Go to Miniplane-USA for the description and prices of the Miniplane paramotors. Orders for paramotors are placed with Southwest Airsports.
Pilots who cannot run or having any impairment in the feet, legs, or back are good candidates for a trike. Below is a typical trike with the Fresh Breeze Simonini 122 paramotor called the TrikeBuggy. Trikes/quads are very comfortable to fly and easy to launch and land. The PPG setup below has a reserve parachute mounted. Most PPG pilots do not have reserves as they only fly in calm conditions. The trike is much more stable at high speeds (+25 mph) when on the ground than the quad. The trike frame is also very tough compared to the quad – a heavy pilot can land hard and not damage them. The tougher the frame, the less chance of injury. On the other hand, the quad is more stable at low speeds than the trike. However, this advantage becomes a non-issue as the pilot becomes more experienced.
PPG helmets must have communications equipment built in that allows the pilot to easily communicate with others in a high noise environment. The helmet below (an ICARO 2000 Skyrider) costs around $385.
The radio is far more than a convenience when flying. It is your connection with other pilots and the ground for weather information, pilots in distress, and other emergencies. It must be inexpensive, simple, reliable, and easy to operate. 2 meter FM handheld radios meet these requirements, especially ones like the YAESU FT-60R. Pilots, however, must have an Amateur Radio License from the FCC to legally use them on the amateur bands. For this reason, I recommend that all pilots get an amateur radio license. It's easier than ever. Most bigger cities have radio clubs and the people who can quickly train you and administer the test. USHPA has a permit to use 2 meter FM radios on the business bands. Most quality radios must be modified for use on these frequencies. Such modifications can be done by Southwest Airsports (we have the electronic gear to do this).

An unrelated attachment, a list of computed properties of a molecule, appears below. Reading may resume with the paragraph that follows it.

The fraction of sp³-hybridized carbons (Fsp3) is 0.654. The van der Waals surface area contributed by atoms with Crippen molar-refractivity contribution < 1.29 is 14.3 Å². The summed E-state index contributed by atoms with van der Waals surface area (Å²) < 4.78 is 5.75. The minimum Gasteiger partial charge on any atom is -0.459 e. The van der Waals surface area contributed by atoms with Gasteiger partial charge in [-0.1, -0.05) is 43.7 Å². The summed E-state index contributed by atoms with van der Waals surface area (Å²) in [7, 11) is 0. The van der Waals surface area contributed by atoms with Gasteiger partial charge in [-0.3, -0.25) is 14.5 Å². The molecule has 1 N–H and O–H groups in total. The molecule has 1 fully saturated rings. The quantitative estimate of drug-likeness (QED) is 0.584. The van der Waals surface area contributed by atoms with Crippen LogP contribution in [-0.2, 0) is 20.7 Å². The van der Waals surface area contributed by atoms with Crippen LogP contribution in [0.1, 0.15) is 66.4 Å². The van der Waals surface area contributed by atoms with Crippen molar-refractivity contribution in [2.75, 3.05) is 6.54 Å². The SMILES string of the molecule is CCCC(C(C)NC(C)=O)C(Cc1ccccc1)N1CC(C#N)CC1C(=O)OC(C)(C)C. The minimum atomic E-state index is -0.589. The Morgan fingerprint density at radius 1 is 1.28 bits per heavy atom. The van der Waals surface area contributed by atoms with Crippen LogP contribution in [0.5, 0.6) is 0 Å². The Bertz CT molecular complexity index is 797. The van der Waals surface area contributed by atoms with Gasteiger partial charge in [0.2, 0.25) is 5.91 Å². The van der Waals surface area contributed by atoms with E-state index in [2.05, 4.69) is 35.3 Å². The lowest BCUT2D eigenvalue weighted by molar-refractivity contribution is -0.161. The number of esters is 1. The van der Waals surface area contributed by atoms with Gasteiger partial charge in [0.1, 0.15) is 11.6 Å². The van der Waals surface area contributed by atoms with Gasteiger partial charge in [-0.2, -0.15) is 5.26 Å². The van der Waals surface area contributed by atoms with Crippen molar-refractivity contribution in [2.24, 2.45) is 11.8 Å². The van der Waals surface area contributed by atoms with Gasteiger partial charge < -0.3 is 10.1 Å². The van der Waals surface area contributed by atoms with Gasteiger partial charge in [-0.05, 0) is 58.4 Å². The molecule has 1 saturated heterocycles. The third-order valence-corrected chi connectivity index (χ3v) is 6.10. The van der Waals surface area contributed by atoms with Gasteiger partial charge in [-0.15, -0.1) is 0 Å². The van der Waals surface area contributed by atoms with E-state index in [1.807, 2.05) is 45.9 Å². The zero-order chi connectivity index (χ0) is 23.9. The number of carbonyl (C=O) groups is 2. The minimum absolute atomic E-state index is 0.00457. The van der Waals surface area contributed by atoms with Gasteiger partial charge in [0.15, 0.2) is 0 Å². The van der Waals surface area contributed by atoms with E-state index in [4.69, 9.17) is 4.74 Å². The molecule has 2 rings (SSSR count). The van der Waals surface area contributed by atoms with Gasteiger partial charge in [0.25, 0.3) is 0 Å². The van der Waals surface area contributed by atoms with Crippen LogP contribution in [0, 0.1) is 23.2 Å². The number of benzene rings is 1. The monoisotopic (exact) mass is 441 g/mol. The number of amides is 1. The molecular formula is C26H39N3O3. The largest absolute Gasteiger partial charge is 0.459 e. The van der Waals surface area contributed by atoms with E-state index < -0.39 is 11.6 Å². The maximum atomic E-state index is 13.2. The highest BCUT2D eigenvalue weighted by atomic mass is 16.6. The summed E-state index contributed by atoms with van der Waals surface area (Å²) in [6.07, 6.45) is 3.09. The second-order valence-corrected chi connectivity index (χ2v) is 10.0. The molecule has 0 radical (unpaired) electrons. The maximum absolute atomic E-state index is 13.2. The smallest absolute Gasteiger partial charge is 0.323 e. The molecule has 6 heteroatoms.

However, if you use only the USHPA radio frequencies, you do not need a license because the station license is held by USHPA. For the details of these frequencies go to our radio setup page, 2nd paragraph down.
All radios must be used with a helmet designed for high noise environments as it is impossible to hear the radio without ear protection and a special noise canceling microphone.
Contact us for more information on these radios. We sell the modified versions.
How fast am I moving over the ground? What is the wind direction on the ground? How high am I? Where did I go today? What does my track look like on Google Earth? All of these questions can be answered easily with a GPS. While it is optional for PPG, we highly recommend its use. With a GPS we can tell whether we are starting to slow down and in what direction we are going. If we ever get in trouble with the Authorities per "you were flying over X" but you were not, the GPS log can prove your innocence (but only if our GPS can log your tracks and you have set it up properly). For additional cost, you can purchase a variometer that has a GPS built in. The most common, rugged, and easy to use GPS is the GARMIN top-of-the-line models for hiking, like the Garmin 64st series. Older models in this series are also excellent and can be had for a good price on the used market. Cost: $150 - $400.
If you want to thermal in your paramotor, you must have one of these, preferably one that also has a recorder. The variometer (or "vario") measures your vertical speed through the air instantaneously. It gives an easy visual indication as well as a varying tone, if the pilots wants. It can even give an audio tone indicating when the pilot is in sink. The vario also can tell you your relative altitude, your actual altitude, air temperature, and (optional) airspeed. A GPS can give vertical speed but there is too much of a delay in the display of the information to be useful for thermalling. A recording variometer records all of the above for your whole flight. You can download it to your computer and analyze your flight carefully. How well did I thermal today? Here is a photo of the Flytec 6010. Cost is around $700.
Things like a flight suit, gloves, catheters, or a hook knife can be useful, depending on conditions and where/when you are flying. Most PPG pilots do not carry a reserve. For more information on this go to the paragliding setup site. Carrying the paramotor from place to place is much easier if you have a rack like this one that is sold by Harbor Freight.
Gear size and weight
Some foot launched PPG equipment can fit in two suitcases. Many wheeled PPG setups can easily fit in a pickup truck bed or in the trunk of a small car. A Top 80 foot launched paramotor weighs under 50 lb with fuel. Trikes and quads can weight up 125 lb.